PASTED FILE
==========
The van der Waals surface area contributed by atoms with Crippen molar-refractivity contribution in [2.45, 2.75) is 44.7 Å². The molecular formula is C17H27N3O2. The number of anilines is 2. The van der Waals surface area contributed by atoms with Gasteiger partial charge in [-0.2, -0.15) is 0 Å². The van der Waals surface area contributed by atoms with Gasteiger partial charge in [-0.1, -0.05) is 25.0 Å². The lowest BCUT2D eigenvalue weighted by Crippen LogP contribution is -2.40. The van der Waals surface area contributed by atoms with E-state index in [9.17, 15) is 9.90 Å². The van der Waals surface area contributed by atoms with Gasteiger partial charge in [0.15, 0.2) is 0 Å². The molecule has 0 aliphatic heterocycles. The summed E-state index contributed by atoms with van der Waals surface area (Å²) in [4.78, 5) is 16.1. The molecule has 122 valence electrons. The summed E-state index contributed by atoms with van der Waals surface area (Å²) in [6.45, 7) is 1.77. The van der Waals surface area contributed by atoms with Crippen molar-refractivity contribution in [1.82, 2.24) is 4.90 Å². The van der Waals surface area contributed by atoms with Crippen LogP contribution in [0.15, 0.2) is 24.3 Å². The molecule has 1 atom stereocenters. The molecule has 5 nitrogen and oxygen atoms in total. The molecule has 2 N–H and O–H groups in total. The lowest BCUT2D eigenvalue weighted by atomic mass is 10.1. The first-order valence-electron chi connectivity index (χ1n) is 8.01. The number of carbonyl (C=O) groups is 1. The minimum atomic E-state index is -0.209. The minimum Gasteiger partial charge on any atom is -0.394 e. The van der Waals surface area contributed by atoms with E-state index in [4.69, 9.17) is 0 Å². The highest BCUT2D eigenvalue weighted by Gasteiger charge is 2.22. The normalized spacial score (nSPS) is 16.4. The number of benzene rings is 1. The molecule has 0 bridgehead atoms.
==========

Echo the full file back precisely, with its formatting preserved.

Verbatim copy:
The van der Waals surface area contributed by atoms with Crippen molar-refractivity contribution in [2.45, 2.75) is 44.7 Å². The molecular formula is C17H27N3O2. The number of anilines is 2. The van der Waals surface area contributed by atoms with Gasteiger partial charge in [-0.2, -0.15) is 0 Å². The van der Waals surface area contributed by atoms with Gasteiger partial charge in [-0.1, -0.05) is 25.0 Å². The lowest BCUT2D eigenvalue weighted by Crippen LogP contribution is -2.40. The van der Waals surface area contributed by atoms with E-state index in [9.17, 15) is 9.90 Å². The van der Waals surface area contributed by atoms with Gasteiger partial charge in [0.15, 0.2) is 0 Å². The molecule has 0 aliphatic heterocycles. The summed E-state index contributed by atoms with van der Waals surface area (Å²) in [4.78, 5) is 16.1. The molecule has 122 valence electrons. The summed E-state index contributed by atoms with van der Waals surface area (Å²) in [6.45, 7) is 1.77. The van der Waals surface area contributed by atoms with Crippen molar-refractivity contribution in [1.82, 2.24) is 4.90 Å². The van der Waals surface area contributed by atoms with Crippen LogP contribution in [0.15, 0.2) is 24.3 Å². The molecule has 1 atom stereocenters. The molecule has 5 nitrogen and oxygen atoms in total. The molecule has 2 N–H and O–H groups in total. The lowest BCUT2D eigenvalue weighted by atomic mass is 10.1. The first-order valence-electron chi connectivity index (χ1n) is 8.01. The number of carbonyl (C=O) groups is 1. The minimum atomic E-state index is -0.209. The minimum Gasteiger partial charge on any atom is -0.394 e. The van der Waals surface area contributed by atoms with E-state index in [4.69, 9.17) is 0 Å². The highest BCUT2D eigenvalue weighted by Gasteiger charge is 2.22. The normalized spacial score (nSPS) is 16.4. The number of benzene rings is 1. The molecule has 0 bridgehead atoms.